Amateur gardeners should support specialist UK nurseries that help make gardens “richer and more varied”, Alan Titchmarsh has urged.
British nursery growers are the “Cinderella” of the horticulture world, but they are vital for preserving the wide variety of plants which enrich people’s lives and helping tackle diseases that could wipe species out, he said.
The gardener and TV presenter was speaking at the opening of a new Welcome Building at the Royal Horticultural Society (RHS) garden at Wisley, Surrey, which has an area of its plant centre dedicated to specialist UK growers.
Specialist growers are the lifeblood of a £24 billion horticultural industry, introduce hundreds of new plants each year, hold large collections and grow some of the most unusual and rare varieties on Earth, the RHS said.
But there has been a 42% drop in the number of specialist growers – which are often small, family-run businesses – since 2000.
They face pressure from issues including large stores shipping popular varieties from countries such as Holland, and having no-one to take over when they retire, according to the horticulture experts.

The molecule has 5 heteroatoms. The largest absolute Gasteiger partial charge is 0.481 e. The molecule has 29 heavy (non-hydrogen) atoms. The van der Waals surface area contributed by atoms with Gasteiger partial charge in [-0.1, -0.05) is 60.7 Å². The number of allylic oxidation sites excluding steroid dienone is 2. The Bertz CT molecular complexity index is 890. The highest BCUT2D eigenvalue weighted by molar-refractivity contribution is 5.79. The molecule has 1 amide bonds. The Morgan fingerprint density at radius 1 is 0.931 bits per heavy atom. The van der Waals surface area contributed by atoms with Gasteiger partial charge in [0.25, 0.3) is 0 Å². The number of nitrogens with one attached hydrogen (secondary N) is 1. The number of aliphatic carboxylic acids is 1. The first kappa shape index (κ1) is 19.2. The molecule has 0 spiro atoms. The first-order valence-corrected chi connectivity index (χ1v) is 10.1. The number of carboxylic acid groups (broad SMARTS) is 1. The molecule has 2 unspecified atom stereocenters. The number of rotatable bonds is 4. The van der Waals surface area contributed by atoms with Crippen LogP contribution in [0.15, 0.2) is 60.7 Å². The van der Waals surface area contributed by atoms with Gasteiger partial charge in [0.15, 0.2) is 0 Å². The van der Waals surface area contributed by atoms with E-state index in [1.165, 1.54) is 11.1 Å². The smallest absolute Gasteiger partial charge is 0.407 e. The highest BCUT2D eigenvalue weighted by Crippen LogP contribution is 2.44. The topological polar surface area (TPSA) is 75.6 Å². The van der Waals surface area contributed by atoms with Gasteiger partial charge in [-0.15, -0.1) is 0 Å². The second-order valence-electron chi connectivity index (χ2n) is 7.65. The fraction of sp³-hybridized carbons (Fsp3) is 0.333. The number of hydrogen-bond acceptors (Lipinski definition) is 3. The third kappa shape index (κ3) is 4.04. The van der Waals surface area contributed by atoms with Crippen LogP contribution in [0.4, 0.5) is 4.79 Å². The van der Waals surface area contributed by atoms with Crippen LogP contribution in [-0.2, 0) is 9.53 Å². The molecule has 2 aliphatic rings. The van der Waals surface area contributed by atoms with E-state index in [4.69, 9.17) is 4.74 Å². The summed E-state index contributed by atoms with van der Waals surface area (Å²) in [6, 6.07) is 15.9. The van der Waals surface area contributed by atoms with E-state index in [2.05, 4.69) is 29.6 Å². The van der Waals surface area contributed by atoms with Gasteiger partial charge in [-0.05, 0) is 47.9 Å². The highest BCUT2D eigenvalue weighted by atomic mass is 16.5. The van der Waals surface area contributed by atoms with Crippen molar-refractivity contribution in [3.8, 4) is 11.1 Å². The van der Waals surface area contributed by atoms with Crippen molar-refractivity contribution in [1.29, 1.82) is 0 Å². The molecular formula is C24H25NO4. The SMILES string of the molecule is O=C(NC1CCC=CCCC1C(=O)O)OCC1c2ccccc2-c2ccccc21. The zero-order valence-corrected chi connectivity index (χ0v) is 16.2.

In his speech at the opening of the new welcome centre, Mr Titchmarsh said amateur gardeners are often thought of “no more than the cultivators of window boxes and hanging baskets”.
Gardeners should support specialist growers who help preserve the genetic variety of plants, which is important to building in disease resistance in food crops, flowers and trees.
British specialist nurseries also have high standards of plant health and hygiene which helps prevent diseases coming in from Europe and provide a diversity of plants that help boost wildlife in gardens, he said.
He compared the higher prices of a specialist nursery to the cost of a cup of coffee in a high street cafe chain, pointing out that a “decent plant” for the same price takes longer to prepare, will last longer and do more for the environment.
He said: “Think of them as your local friendly grocer, compared with the big supermarket.
“We need both, but we neglect the smaller outlets at our peril, for if they die, their skills – and their plants – die with them.
“It’s up to us to put our money where our garden is and make the patch of earth we tend richer and more varied as a result”, he urged.
The new Welcome Building at RHS Garden Wisley contains a plant centre the size of four Olympic swimming pools, within which is an area dedicated to specialist UK growers all year round.